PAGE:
The 2000 Presidential Election was a watershed event. Not just because it pitted one Albert Gore, Sr., Democrat nominee and Vice President to outgoing President Bill Clinton, against one George Walker Bush, Jr., Republican nominee, son of former president George Herbert Walker Bush and then-governor of Texas, but because of the effect it would have on voting, politics and future elections. It also demonstrated the sheer desperation of one party to attain and preserve power at all costs.
As a "swing state" packing 25 (now 29) electoral votes, Florida remains one of the most contested battle grounds in the presidential election. It's literally one of those states that could "go either way," puns unintended. On that election night, Bush was trailing Gore by nine electoral votes, with 37 still up in the air. 25 of those belonged to Florida, 5 to New Mexico and 7 to Oregon. Whoever tallied the most votes in Florida was guaranteed to walk away with the entire presidential election sewn up. If that outcome was neck-and-neck between the two candidates, any sort of irregularity or outright fraud could tip the scales in the other candidate's favor, allowing him to take all 25 electoral votes.
The clusterfuck that ensued on election night was years in the making. In 1998, the state of Florida passed a law to combat voter fraud. The state also signed a $4 million contract with a private firm to create a master list of names to be purged from the voter registries, with the aim of removing duplicate registrations, deceased voters and felons who were legally prohibited from voting. Of course, the process itself turned out to be a complete clusterfuck -- many voters were incorrectly identified as felons. In a state that, at that point, had 31 percent of the black male population unable to vote due to criminal convictions, that was a big deal.
These purges most likely played a significant role in the then-Republican nominee's comfortable margin of approximately 100,000 votes, at least until the counts from Broward, Miami-Dade, and Palm Beach counties started pouring in. By the time Gore conceded to Bush, the Republican's vote margin dwindled to bare triple digits, prompting a recount by officials, Gore's retraction of his concession and a renewed effort by Florida Secretary of State and Bush campaign co-chair Katherine Harris to make sure those manually counted votes came out in Bush's favor. Between the reported electronic ballot fraud, butterfly ballots, hanging chads and stories of outright voter disenfranchisement, it took a Supreme Court decision to declare a winner. In a 5-4 decision, the court decided to grant Bush's request to halt the recount while the tally was still in favor of the Texas governor.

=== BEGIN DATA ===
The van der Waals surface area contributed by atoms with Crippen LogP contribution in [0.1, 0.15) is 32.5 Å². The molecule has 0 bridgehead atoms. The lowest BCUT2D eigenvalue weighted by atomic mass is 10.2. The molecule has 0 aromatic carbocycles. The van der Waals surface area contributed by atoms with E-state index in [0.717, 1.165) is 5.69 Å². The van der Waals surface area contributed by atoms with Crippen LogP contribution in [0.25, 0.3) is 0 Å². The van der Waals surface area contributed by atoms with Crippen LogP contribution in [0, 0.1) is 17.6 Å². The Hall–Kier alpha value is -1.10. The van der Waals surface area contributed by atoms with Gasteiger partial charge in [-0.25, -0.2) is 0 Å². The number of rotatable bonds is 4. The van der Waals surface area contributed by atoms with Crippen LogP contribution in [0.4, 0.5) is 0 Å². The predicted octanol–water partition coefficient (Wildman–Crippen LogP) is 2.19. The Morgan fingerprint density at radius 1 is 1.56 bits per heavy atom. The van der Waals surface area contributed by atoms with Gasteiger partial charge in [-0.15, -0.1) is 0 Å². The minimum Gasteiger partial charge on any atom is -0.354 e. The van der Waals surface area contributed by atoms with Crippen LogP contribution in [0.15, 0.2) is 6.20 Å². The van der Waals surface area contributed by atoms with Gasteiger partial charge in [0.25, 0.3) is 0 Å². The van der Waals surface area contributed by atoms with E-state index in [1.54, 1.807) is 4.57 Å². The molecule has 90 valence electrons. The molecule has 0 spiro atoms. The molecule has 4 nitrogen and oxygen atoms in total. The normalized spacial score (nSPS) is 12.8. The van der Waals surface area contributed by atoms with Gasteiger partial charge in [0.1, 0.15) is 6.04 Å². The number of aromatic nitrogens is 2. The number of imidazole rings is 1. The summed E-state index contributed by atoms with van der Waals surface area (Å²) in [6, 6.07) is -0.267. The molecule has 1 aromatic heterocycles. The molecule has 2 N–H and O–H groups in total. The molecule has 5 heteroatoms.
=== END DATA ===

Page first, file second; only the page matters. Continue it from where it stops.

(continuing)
The state of Florida, like many of its fellow southern states, has a long and rich history of voter disenfranchisement, and it looks like it's going to happen again.
According to the Broward County Supervisor of Elections, eligible voters will be removed from the voting rolls as a result of the massive voter purge ordered by Governor Rick Scott. “It will happen,” Mary Cooney, a spokeswoman for the Broward County Supervisor of Elections, told ThinkProgress.
Late last year, Governor Scott ordered his Secretary of State, Kurt Browning to “to identify and remove non-U.S. citizens from the voter rolls.” Browning could not get access to reliable citizenship data. So Scott urged election officials to identify non-U.S. citizens by comparing data from the state motor vehicle administration with the voting file.
That process produced a massive list of 182,000 names, which Browning considered unreliable. The Fair Elections Legal Network, which is challenging the purge, noted that database matching is “notoriously unreliable” and “data entry errors, similar-sounding names, and changing information can all produce false matches.” Further, some voters may have naturalized since their driver’s license information was collected.
Deja vu all over again. The GOP has found that the best way to secure important elections is to stymie the voting and registration efforts of those most likely to vote Democrat: college students, blacks, Latinos and even elderly individuals with long-standing Dem allegiances. 91-year old Bill Internicola and Maureen Russo can both attest to the efforts being made by a largely conservative political structure. Imagine a natural American citizen who fought in the Battle of the Bulge and earned a Bronze Star for his troubles being told by his state that he's not American and therefore, can't vote.